I'd guess there was a lot less edge-caching of DNS entries back then. I mean, I used to work at a place that ran 3-day classes on setting up bind. It was hard to set up a DNS server in '90 so most places tended to use servers further way and thus the traffic was measured by backbone routers. Nowadays the backbone traffic is much sparser (I'm guessing).
posted by GuyZero at 1:35 PM on August 18, 2010 [1 favorite]


"The web is dead." is a journalistic connivance because "jumped the shark" has been taken, used, abused, tied up and forced to watch Regis host Snookie-week on E!.

But "The X is dead" got overused years before "jumped the shark" was coined (by a web entrepreneur who probably wishes Trademark law weren't just a tool of mega-corps because he'd be freaking rich!).

We need a new cliche*. "Jumped the shark" has "nuked the fridge" and "nuked the fridge" never caught on. Wired Magazine tried its own meme in that vein: "WIRED vs. TIRED", but "The Web is TIRED" really wouldn't work. I think "PEAK X" as in "Peak Web" would work if major parts of the business and political community weren't trying to kill the original "Peak Oil" meme.


*intentional oxymoron
posted by oneswellfoop at 1:36 PM on August 18, 2010


Anderson is like a Kurzweil or Diamond of tech journalism. Seriously, even after all the academic work using real-world data shows his "Long Tail" more resembles log-normal than power, the bampot ideas persistently accrete more truthiness because legions of useful idiots broadcast them as gospel. It's the death of discourse.
posted by meehawl at 1:45 PM on August 18, 2010 [2 favorites]


Web's dead, baby. Web's dead.

*Chopper Sound*

Cue "Out of Limits"
posted by drezdn at 1:47 PM on August 18, 2010 [1 favorite]


The web is not in decline even according to that graph. I'm confident that 23% of today's bandwidth is greater than 55% of 2000's bandwidth.
posted by East Manitoba Regional Junior Kabaddi Champion '94


That's a horribly misleading graph. I'd imagine that the bandwidth has only grown, so all those shrinking colors probably aren't shrinking nearly that much.
posted by reductiondesign


Wired makes Tufte cry.
posted by Devils Rancher at 1:48 PM on August 18, 2010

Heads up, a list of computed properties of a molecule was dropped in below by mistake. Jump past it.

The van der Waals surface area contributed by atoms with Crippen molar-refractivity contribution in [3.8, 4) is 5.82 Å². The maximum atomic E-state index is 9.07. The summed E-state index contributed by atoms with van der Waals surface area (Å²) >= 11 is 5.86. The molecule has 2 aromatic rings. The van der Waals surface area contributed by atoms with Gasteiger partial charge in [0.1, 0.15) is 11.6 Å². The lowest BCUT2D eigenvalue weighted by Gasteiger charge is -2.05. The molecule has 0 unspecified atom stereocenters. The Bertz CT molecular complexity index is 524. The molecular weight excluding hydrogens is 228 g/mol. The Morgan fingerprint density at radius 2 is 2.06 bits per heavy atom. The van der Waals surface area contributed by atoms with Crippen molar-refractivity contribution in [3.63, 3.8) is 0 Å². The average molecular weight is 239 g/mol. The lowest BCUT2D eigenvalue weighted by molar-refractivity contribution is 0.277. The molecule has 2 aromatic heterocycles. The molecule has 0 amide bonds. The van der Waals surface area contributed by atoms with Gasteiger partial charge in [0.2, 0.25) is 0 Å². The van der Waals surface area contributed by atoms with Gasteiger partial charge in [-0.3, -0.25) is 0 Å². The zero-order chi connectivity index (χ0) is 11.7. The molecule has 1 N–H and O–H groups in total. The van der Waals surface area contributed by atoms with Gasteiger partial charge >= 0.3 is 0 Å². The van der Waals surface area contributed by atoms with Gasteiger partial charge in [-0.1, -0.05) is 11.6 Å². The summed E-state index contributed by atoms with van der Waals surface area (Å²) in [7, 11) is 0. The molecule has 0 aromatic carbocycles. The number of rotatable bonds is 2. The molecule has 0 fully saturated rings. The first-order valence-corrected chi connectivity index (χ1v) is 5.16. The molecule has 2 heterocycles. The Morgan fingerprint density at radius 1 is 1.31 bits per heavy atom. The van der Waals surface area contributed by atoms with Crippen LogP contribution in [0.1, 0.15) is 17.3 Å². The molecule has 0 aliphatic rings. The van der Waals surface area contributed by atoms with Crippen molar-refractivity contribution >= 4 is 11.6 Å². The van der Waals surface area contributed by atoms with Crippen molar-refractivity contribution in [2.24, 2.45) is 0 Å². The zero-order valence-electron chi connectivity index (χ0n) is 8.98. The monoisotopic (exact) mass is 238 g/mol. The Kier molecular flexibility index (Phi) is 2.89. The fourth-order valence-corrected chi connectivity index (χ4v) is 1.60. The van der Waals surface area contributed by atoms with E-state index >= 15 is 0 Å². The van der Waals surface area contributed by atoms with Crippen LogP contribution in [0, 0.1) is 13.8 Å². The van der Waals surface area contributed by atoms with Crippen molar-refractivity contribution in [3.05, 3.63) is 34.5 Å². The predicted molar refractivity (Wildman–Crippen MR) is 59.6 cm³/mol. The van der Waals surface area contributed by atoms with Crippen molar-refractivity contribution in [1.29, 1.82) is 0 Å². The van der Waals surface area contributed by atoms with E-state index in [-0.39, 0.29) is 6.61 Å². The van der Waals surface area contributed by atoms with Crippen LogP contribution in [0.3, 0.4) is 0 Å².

The second link in this post- the Alexis Madrigal article from The Atlantic- is just terrific, and places Anderson's blather into historical context.
posted by foxy_hedgehog at 1:57 PM on August 18, 2010


> And it also really has nothing to do with the article, which posited that websites would be replaced with "apps". But most "Apps" for the iPhone/iPad are just thin wrappers for web services anyway.

But the point isn't the technology; it's consumer behavior. It doesn't matter very much that what we call an App (tm!) is a thin wrapper for a webservice. What does matter very much is that users get accustomed to not going far afield in search of the stimulus they desire.

Look ahead to when YouTube becomes the anchorpoint for Gmail, and the question becomes which video/song do you want to watch/compose/send/upload from YourDigitalHub using your Android phone... and Here are the Nineteen Articles You're Going to Want to Read Today Before You Even Wonder About It... and Would you like some help composing your movie/song with some of our royalty-free models/beats, using one of our stored narrative formulas?.

The dominance of the search-based web is a blip; it won't entirely disappear, but it will be increasingly overshadowed by convenience-oriented, already-here-before-you-knew-to-ask-for-it services. Remember, the Early Adopter, innovation-and-novelty driven subset of the human hive is actually a comparatively small one.